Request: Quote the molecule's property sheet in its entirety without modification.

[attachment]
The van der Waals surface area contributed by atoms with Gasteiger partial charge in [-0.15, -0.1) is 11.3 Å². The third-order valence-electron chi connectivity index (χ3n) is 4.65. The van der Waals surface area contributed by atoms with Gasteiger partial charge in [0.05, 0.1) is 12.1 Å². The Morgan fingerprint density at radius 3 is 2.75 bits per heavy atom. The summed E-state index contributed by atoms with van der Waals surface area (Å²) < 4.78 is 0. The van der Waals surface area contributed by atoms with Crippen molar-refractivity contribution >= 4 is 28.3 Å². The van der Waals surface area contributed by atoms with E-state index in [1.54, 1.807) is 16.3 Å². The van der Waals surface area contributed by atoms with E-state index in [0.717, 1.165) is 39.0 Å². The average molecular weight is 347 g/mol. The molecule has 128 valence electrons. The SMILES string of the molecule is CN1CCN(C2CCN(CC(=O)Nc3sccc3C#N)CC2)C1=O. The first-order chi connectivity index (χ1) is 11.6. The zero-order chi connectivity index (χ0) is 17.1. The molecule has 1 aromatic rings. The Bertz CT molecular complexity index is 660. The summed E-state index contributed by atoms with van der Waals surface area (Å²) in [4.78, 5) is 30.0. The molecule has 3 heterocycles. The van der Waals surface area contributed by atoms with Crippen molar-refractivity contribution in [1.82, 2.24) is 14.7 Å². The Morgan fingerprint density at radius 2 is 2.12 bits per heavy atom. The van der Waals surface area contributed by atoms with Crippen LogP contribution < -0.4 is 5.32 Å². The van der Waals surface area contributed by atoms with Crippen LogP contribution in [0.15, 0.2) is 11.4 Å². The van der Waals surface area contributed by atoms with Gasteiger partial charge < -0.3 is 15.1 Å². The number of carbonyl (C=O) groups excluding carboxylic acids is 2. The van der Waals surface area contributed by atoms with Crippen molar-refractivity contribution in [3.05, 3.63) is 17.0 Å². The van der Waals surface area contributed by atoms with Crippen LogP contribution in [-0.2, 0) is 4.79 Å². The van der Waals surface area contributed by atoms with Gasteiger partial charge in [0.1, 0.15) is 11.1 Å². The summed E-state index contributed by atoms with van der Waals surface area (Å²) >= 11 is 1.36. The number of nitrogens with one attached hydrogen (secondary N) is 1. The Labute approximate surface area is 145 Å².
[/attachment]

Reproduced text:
The van der Waals surface area contributed by atoms with Gasteiger partial charge in [-0.15, -0.1) is 11.3 Å². The third-order valence-electron chi connectivity index (χ3n) is 4.65. The van der Waals surface area contributed by atoms with Gasteiger partial charge in [0.05, 0.1) is 12.1 Å². The Morgan fingerprint density at radius 3 is 2.75 bits per heavy atom. The summed E-state index contributed by atoms with van der Waals surface area (Å²) < 4.78 is 0. The van der Waals surface area contributed by atoms with Crippen molar-refractivity contribution >= 4 is 28.3 Å². The van der Waals surface area contributed by atoms with E-state index in [1.54, 1.807) is 16.3 Å². The van der Waals surface area contributed by atoms with E-state index in [0.717, 1.165) is 39.0 Å². The average molecular weight is 347 g/mol. The molecule has 128 valence electrons. The SMILES string of the molecule is CN1CCN(C2CCN(CC(=O)Nc3sccc3C#N)CC2)C1=O. The first-order chi connectivity index (χ1) is 11.6. The zero-order chi connectivity index (χ0) is 17.1. The molecule has 1 aromatic rings. The Bertz CT molecular complexity index is 660. The summed E-state index contributed by atoms with van der Waals surface area (Å²) in [4.78, 5) is 30.0. The molecule has 3 heterocycles. The van der Waals surface area contributed by atoms with Crippen molar-refractivity contribution in [1.82, 2.24) is 14.7 Å². The Morgan fingerprint density at radius 2 is 2.12 bits per heavy atom. The van der Waals surface area contributed by atoms with Crippen LogP contribution < -0.4 is 5.32 Å². The van der Waals surface area contributed by atoms with Crippen LogP contribution in [0.15, 0.2) is 11.4 Å². The van der Waals surface area contributed by atoms with Gasteiger partial charge < -0.3 is 15.1 Å². The number of carbonyl (C=O) groups excluding carboxylic acids is 2. The van der Waals surface area contributed by atoms with Crippen molar-refractivity contribution in [3.05, 3.63) is 17.0 Å². The van der Waals surface area contributed by atoms with Crippen LogP contribution in [-0.2, 0) is 4.79 Å². The van der Waals surface area contributed by atoms with Gasteiger partial charge in [0.1, 0.15) is 11.1 Å². The summed E-state index contributed by atoms with van der Waals surface area (Å²) >= 11 is 1.36. The number of nitrogens with one attached hydrogen (secondary N) is 1. The Labute approximate surface area is 145 Å².